Why Long Hair Is Perfect for Summer

It may seem counterintuitive, but the coolest haircut may be the one you don't get.

Photographs, clockwise from left: courtesy of Mark Seliger; Getty Images (2).

Last August Rakesh Baruah had turned 30, finished grad school for the year, and broke up with his girlfriend—as good a time as any to have an epiphany about his hair. "With my Mad Men high-and-tight, I'd been spending so much energy trying to be this person I saw walking through the streets," the New York filmmaker says. "It came from wanting to be a good kid that looked the part of an Ivy-educated, white-collar one-percenter." With every inch of curls he adds (eight and growing), his Don Draper phase is more distant, and he looks forward to this summer's wedding season with long locks.

Choosing long hair in hot weather might seem as silly as bringing sand to the beach. But many stylish men are welcoming the warmer months by growing out their man manes. It's a much less fussy 'do to deal with than the reigning cut-du-jour, Macklemore's swoopback. (On a hot day, who wants to sip warm whiskey while waiting two hours for a barbershop trim?) And a critical mass of leading men—like windswept Australian Chris Hemsworth—and nouveau surfers alike are proving that length looks good. "It's effortless and edgy, and I'm all for it since everyone's been doing short for so long," says Jason Schneidman, 44, a hair stylist for Owen Wilson and Hugh Jackman who's rocked a Moses since he was a skater kid in Huntington Beach, Calif.

The neo-Fabio isn't just for vacations, though. "The look seems to be becoming more welcome at work since it goes great with a suit," says Travis Smith, a 21-year-old model with stick-straight tresses past his chin, whose been booking more jobs that require him to dress up. Like forgoing a tie, or adding Common Projects sneakers, it's an easy, one-step solution to make tailoring feel less corporate.

Famous men know this trick well. In addition to Hemsworth, who tucks his hair behind his ears, there's a growing list of celebrities and designers who are letting it go (see our timeline of men with long hair)—in varying lengths and colors. Olivier Theyskens, the slick fashion designer who recently left his post at Theory, keeps his shiny-black locks anywhere from jawline- to bicep-level, while the poster-boy of outré ombré, of course, is Jared Leto, who donned the Moses-seen-'round-the-world with a Saint Laurent tux at the 2014 Oscars.

By shunning the buzzcut hegemony, men are discovering that these summer mops can also be versatile. At the beach, long hair guards against neckburn. And on steamy days in the city, some men like Baruah have started wearing their hair in a Samurai-style topknot. His mom approves: "All of a sudden, she's texting me, saying, 'Bradley Cooper has a man bun!'"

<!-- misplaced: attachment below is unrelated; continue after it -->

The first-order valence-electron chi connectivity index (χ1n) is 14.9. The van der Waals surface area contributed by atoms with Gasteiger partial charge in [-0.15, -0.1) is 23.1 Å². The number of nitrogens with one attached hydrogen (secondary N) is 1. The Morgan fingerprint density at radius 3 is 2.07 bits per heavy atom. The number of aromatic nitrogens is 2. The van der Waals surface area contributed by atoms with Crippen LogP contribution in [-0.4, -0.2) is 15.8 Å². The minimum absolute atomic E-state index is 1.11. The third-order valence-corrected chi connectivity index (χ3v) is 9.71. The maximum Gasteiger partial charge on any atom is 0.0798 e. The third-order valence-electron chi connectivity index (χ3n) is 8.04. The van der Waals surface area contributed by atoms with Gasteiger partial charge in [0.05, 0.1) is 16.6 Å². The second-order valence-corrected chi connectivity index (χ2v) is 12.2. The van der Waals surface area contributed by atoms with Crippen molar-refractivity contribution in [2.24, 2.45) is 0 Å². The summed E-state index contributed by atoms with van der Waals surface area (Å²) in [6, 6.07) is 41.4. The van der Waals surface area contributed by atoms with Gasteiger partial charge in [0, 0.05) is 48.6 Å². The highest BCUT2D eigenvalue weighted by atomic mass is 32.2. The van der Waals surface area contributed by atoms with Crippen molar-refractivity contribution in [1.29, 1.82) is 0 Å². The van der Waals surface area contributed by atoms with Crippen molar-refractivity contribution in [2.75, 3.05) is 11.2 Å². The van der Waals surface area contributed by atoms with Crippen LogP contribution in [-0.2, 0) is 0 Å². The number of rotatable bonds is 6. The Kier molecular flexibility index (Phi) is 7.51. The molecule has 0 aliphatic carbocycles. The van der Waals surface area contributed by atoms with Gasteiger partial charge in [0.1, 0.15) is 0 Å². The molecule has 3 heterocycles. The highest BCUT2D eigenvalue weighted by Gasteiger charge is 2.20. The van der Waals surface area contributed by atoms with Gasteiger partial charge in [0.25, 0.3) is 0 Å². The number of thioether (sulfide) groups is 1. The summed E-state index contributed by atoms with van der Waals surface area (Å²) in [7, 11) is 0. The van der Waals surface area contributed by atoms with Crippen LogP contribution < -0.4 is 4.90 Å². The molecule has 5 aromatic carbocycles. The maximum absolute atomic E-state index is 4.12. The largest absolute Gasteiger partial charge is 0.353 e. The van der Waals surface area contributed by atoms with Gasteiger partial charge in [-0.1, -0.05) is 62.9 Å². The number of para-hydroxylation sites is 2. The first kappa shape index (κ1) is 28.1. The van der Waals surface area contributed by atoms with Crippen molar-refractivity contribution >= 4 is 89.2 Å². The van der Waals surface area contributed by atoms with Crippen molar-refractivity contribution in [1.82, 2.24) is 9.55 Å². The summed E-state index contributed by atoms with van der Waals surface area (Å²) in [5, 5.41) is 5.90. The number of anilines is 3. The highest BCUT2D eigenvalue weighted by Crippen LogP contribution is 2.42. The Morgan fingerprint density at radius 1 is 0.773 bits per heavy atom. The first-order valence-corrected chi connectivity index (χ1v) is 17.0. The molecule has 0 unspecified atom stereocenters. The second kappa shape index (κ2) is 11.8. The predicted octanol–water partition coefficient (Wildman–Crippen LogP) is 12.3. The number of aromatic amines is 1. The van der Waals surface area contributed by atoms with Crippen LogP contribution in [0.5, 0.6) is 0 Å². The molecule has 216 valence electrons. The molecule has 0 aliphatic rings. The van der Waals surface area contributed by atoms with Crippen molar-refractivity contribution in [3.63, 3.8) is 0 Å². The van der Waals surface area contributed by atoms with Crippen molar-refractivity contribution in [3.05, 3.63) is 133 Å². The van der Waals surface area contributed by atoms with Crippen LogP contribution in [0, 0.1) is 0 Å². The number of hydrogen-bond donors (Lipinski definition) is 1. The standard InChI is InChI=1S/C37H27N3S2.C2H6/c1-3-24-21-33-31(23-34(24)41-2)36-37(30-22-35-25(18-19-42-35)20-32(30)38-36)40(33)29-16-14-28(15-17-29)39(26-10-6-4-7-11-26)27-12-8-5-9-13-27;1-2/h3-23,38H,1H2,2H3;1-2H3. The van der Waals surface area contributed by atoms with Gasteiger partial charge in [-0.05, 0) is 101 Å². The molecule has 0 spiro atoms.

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How To: Manage Your Mane

There's a big difference between appreciating longer locks and growing them out yourself—what does a salt spray do, anyway? Relax, and read on.

The Waiting Period: The perfect shoulder-length shag won't appear overnight, so brace yourself for some growing pains. "Product is your go-to trick to get through those awkward phases," says celebrity groomer Amy Komorowski, who's styled Justin Timberlake, Viggo Mortenson, and Gael Garcia Bernal. She recommends taking a fingerful of fiber or putty (we like Davines' Medium Hold Paste) and raking it through the sides to combat pouf. Hairstylist Julien Farel, who's cut for Rafael Nadal and Adrien Brody, says touch-ups are instrumental during this phase, if only for your mental health: "You need to get the sides thinned occassionally—if you're just waiting and waiting for the length, you're going to freak out and cut it off."

The Cut: Once your hair starts to graze your shoulders, it's time to give it some shape. Since this calls for more finesse than a high-and-tight, skip the barbershop. "You want the right people to execute it," says Farel, who recently opened a men's-only floor at his Restore Salon & Spa in New York. "You don't want to just look great leaving the salon—you should be able to see the shape when the hair air dries." Ask for layers so you've got built-in volume, and thin the sides to avoid the mushroom effect.

The Style: There won't be much upkeep. "With shorter hair, it's got to be styled, or parted," says Komorowski. "It's so much more low-maintenance to let it grow out a bit." Once you've hit the length you need, add a bit of grit and definition with Axe's Texturizing Salt Spray or Herbivore Botanicals' Sea Mist—you'll get more volume and texture, plus it helps seal each strand against humidity and frizz.

—Jon Roth, assistant editor at Details.

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